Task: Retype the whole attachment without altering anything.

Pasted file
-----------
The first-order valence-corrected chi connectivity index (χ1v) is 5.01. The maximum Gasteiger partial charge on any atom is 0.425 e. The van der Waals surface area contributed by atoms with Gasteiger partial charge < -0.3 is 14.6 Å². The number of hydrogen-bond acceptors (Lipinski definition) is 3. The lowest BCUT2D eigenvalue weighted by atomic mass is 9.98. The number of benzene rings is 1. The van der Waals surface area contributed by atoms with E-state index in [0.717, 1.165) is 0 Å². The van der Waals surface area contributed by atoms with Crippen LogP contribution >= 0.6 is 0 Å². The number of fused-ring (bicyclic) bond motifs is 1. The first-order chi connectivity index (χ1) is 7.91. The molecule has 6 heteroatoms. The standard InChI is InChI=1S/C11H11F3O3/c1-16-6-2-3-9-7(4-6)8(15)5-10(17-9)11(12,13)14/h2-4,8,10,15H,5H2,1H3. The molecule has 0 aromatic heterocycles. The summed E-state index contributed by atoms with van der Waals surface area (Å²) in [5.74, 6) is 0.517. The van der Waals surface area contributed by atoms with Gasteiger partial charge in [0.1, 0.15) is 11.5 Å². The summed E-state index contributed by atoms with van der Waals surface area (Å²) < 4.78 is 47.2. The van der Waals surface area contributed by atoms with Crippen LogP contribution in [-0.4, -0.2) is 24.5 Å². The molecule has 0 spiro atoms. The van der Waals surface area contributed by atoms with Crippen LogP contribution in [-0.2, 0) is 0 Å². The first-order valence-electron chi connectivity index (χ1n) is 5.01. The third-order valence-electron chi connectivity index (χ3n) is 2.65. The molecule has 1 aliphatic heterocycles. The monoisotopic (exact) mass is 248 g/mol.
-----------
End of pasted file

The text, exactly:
The first-order valence-corrected chi connectivity index (χ1v) is 5.01. The maximum Gasteiger partial charge on any atom is 0.425 e. The van der Waals surface area contributed by atoms with Gasteiger partial charge < -0.3 is 14.6 Å². The number of hydrogen-bond acceptors (Lipinski definition) is 3. The lowest BCUT2D eigenvalue weighted by atomic mass is 9.98. The number of benzene rings is 1. The van der Waals surface area contributed by atoms with E-state index in [0.717, 1.165) is 0 Å². The van der Waals surface area contributed by atoms with Crippen LogP contribution >= 0.6 is 0 Å². The number of fused-ring (bicyclic) bond motifs is 1. The first-order chi connectivity index (χ1) is 7.91. The molecule has 6 heteroatoms. The standard InChI is InChI=1S/C11H11F3O3/c1-16-6-2-3-9-7(4-6)8(15)5-10(17-9)11(12,13)14/h2-4,8,10,15H,5H2,1H3. The molecule has 0 aromatic heterocycles. The summed E-state index contributed by atoms with van der Waals surface area (Å²) in [5.74, 6) is 0.517. The van der Waals surface area contributed by atoms with Gasteiger partial charge in [0.1, 0.15) is 11.5 Å². The summed E-state index contributed by atoms with van der Waals surface area (Å²) < 4.78 is 47.2. The van der Waals surface area contributed by atoms with Crippen LogP contribution in [-0.4, -0.2) is 24.5 Å². The molecule has 0 spiro atoms. The van der Waals surface area contributed by atoms with Crippen LogP contribution in [-0.2, 0) is 0 Å². The first-order valence-electron chi connectivity index (χ1n) is 5.01. The third-order valence-electron chi connectivity index (χ3n) is 2.65. The molecule has 1 aliphatic heterocycles. The monoisotopic (exact) mass is 248 g/mol.